Many remember this exquisite garden with its colourful plantings.  The aim is to restore the original design – including the Arts and Crafts features introduced by Percy Cane.  It is hoped that once again people will be able to sit book-in-hand and enjoy this beautiful place.

Highlights of the day included a session with international garden historian Jill Sinclair, who talked about Percy Cane.  She was keen to gather people's memories of the Oriel House garden. 

Ken Thompson - Daily Telegraph gardening columnist and author of many books including 'The Sceptical Gardener' also led a panel for a Gardening Question Time session.

Meanwhile, Berlie Doherty - Award winning local children's author – was busy planting seeds to help 8-12 year olds grow their own stories.

Local picture book author Alan Brown also had a few stories up his sleeve which delighted younger children.


Other activities included funky flower creations, children’s dressing up and face-painting. Stalls included Friends of the Botanical Gardens, Rhyme and Reason Books, plant sales, refreshments & cakes.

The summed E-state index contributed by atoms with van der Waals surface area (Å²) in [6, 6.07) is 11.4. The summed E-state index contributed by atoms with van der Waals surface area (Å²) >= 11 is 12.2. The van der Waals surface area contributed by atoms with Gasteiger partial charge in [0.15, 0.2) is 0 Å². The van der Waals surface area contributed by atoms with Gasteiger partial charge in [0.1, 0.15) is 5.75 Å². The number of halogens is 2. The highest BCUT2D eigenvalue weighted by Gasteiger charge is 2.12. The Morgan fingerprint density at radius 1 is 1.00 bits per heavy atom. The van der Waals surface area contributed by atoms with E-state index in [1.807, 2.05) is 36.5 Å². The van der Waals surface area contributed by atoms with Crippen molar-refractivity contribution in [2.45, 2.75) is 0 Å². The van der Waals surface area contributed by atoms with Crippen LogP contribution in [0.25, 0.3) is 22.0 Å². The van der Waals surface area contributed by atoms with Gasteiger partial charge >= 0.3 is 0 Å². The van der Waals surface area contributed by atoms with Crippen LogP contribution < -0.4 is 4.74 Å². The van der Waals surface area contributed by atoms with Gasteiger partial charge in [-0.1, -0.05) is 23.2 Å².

There was an abundance of reasons to pop down to Broomhill Library on National Libraries Day and five hundred people did just that!




Rediscovering the Oriel House Garden

On National Libraries Day, garden historian Jill Sinclair gave a talk about rediscovering the Oriel House Garden.  It’s a captivating story.

Approximately 85 years ago, Percy Cane laid out the garden at Oriel House – then a private residence.  He was one of the most eminent designers of his day, producing gardens for the rich and famous at home and abroad.  The elegant small garden he designed early in his career for Oriel House remained in place long after it became a public library in 1957.

Percy Cane was famous for his vistas including those at the Scottish Falkland Palace Garden and at Dartington Hall in Devon. His work on the Ethiopian Palace Garden also created a stir in garden design circles.